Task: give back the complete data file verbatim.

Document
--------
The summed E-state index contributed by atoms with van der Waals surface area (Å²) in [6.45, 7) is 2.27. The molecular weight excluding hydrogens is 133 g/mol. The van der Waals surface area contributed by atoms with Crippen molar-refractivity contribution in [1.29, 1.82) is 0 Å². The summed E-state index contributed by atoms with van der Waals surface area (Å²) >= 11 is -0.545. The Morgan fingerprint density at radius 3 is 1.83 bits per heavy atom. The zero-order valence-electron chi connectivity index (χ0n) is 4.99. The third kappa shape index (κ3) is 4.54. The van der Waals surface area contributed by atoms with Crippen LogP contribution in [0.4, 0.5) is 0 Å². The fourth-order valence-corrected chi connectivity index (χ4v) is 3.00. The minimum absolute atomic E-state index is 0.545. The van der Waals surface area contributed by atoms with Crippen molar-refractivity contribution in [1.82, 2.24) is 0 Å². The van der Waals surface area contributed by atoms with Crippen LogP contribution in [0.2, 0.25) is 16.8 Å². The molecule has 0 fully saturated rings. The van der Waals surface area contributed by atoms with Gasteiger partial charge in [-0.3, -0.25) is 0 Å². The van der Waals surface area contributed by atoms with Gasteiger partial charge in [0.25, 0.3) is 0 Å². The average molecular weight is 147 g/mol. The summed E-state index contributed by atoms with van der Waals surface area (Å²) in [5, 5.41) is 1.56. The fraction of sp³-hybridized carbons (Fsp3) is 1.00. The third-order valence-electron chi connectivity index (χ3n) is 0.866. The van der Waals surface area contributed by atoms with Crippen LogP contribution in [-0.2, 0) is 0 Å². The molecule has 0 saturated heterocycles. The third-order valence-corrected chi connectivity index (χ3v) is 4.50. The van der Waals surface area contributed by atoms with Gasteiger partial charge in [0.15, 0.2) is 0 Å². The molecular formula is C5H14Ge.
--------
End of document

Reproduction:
The summed E-state index contributed by atoms with van der Waals surface area (Å²) in [6.45, 7) is 2.27. The molecular weight excluding hydrogens is 133 g/mol. The van der Waals surface area contributed by atoms with Crippen molar-refractivity contribution in [1.29, 1.82) is 0 Å². The summed E-state index contributed by atoms with van der Waals surface area (Å²) >= 11 is -0.545. The Morgan fingerprint density at radius 3 is 1.83 bits per heavy atom. The zero-order valence-electron chi connectivity index (χ0n) is 4.99. The third kappa shape index (κ3) is 4.54. The van der Waals surface area contributed by atoms with Crippen LogP contribution in [0.4, 0.5) is 0 Å². The fourth-order valence-corrected chi connectivity index (χ4v) is 3.00. The minimum absolute atomic E-state index is 0.545. The van der Waals surface area contributed by atoms with Crippen molar-refractivity contribution in [1.82, 2.24) is 0 Å². The van der Waals surface area contributed by atoms with Crippen LogP contribution in [0.2, 0.25) is 16.8 Å². The molecule has 0 fully saturated rings. The van der Waals surface area contributed by atoms with Gasteiger partial charge in [-0.3, -0.25) is 0 Å². The van der Waals surface area contributed by atoms with Gasteiger partial charge in [0.25, 0.3) is 0 Å². The average molecular weight is 147 g/mol. The summed E-state index contributed by atoms with van der Waals surface area (Å²) in [5, 5.41) is 1.56. The fraction of sp³-hybridized carbons (Fsp3) is 1.00. The third-order valence-electron chi connectivity index (χ3n) is 0.866. The van der Waals surface area contributed by atoms with Crippen LogP contribution in [-0.2, 0) is 0 Å². The molecule has 0 saturated heterocycles. The third-order valence-corrected chi connectivity index (χ3v) is 4.50. The van der Waals surface area contributed by atoms with Gasteiger partial charge in [0.15, 0.2) is 0 Å². The molecular formula is C5H14Ge.